President, The New Flat Rate
We started a book club. A company book club. At first, I thought, “Is this really going to work? Can I really get my team to read one book each month AND to open up and talk about it?”
The first few books were short and sweet, quick reads.
The purpose of the book club was to encourage our team culture to be a culture of learning.
This month we read a short and sweet, encouraging self-help book called The Dash.
As we gathered together to each share our take-a-ways from the book and how we can apply the book to The New Flat Rate, everyone was in awe. The personal stories each team member shared about how this book caused them to reflect on certain times and people in their lives, and how it encouraged them to go above and beyond to help people more often, and to be kind, even to those who are against us, was sobering.
I would be remiss if I did not share with you The Dash which is about a poem, and the poem goes like this:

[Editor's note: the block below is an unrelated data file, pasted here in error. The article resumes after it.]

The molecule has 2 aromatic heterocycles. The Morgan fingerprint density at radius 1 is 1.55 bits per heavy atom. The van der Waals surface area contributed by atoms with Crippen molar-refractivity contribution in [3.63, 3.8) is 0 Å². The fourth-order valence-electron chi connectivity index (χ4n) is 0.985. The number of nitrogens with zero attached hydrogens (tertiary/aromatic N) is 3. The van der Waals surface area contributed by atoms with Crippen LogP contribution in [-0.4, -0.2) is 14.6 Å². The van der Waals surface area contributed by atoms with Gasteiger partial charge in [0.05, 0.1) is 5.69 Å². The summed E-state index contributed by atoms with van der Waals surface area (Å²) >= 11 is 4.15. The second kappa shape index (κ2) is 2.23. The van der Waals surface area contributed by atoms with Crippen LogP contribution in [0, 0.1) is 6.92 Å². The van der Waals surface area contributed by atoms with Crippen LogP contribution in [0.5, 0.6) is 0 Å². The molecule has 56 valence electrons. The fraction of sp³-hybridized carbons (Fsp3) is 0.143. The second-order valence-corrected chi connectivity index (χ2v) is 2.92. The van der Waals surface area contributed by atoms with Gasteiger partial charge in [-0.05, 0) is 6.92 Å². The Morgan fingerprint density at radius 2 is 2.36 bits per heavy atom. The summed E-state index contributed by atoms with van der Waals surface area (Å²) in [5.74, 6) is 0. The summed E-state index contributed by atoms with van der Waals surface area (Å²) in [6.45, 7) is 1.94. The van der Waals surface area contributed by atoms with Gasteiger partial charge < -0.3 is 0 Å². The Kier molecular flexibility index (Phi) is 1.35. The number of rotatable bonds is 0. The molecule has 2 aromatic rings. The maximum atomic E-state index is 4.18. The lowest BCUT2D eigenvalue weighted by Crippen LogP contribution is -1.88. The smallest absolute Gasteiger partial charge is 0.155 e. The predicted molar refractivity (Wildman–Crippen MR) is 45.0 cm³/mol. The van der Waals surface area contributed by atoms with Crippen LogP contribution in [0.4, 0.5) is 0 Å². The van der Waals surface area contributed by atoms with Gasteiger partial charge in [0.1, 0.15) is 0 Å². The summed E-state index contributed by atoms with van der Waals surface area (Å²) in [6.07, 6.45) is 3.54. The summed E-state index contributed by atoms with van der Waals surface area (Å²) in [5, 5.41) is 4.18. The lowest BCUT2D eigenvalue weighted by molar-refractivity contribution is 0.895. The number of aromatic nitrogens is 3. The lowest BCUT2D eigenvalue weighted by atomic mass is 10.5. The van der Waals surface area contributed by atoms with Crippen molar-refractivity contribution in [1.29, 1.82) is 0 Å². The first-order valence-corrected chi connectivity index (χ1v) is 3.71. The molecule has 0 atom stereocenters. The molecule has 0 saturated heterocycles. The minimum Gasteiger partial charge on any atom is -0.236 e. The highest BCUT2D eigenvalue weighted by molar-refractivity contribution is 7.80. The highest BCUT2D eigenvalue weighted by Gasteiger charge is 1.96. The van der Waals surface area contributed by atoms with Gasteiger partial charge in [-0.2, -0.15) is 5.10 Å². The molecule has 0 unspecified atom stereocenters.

by Linda Ellis
I read of a man who stood to speak at a funeral of a friend. He referred to the dates on the tombstone from the beginning… to the end.
He noted that first came the date of birth and spoke of the following date with tears, but said what mattered most of all was the dash between those years.
For that dash represents all the time they spent alive on earth and now only those who loved them know what that little line is worth.
For it matters not, how much we own, the cars… the house… the cash. What matters is how we lived and loved and how we spend our dash.
So think about this long and hard; are there things you’d like to change? For you never know how much time is left that still can be rearranged.
To be less quick to anger and show appreciation more and love the people in our lives like we’ve never loved before.
If we treat each other with respect and more often wear a smile… remembering that this special dash might only last a little while.
So when your eulogy is being read, with your life’s actions to rehash, would you be proud of the things they say about how you lived your dash?
By Linda Ellis, Copyright © Inspire Kindness, 1996, thedashpoem.com.